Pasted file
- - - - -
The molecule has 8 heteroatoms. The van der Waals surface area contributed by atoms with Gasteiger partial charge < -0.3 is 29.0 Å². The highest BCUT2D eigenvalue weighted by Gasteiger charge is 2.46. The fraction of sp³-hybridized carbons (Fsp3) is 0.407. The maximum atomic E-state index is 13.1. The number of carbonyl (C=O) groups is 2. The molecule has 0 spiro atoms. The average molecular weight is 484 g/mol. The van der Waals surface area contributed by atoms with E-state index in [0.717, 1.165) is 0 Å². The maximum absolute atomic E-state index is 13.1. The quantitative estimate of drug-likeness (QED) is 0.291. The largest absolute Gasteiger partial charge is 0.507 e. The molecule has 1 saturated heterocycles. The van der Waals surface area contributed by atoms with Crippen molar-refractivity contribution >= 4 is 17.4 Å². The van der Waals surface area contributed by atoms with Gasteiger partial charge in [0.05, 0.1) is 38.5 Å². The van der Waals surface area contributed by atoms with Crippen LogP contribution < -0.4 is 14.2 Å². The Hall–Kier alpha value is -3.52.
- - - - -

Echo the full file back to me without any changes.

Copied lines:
The molecule has 8 heteroatoms. The van der Waals surface area contributed by atoms with Gasteiger partial charge < -0.3 is 29.0 Å². The highest BCUT2D eigenvalue weighted by Gasteiger charge is 2.46. The fraction of sp³-hybridized carbons (Fsp3) is 0.407. The maximum atomic E-state index is 13.1. The number of carbonyl (C=O) groups is 2. The molecule has 0 spiro atoms. The average molecular weight is 484 g/mol. The van der Waals surface area contributed by atoms with E-state index in [0.717, 1.165) is 0 Å². The maximum absolute atomic E-state index is 13.1. The quantitative estimate of drug-likeness (QED) is 0.291. The largest absolute Gasteiger partial charge is 0.507 e. The molecule has 1 saturated heterocycles. The van der Waals surface area contributed by atoms with Crippen molar-refractivity contribution >= 4 is 17.4 Å². The van der Waals surface area contributed by atoms with Gasteiger partial charge in [0.05, 0.1) is 38.5 Å². The van der Waals surface area contributed by atoms with Crippen LogP contribution < -0.4 is 14.2 Å². The Hall–Kier alpha value is -3.52.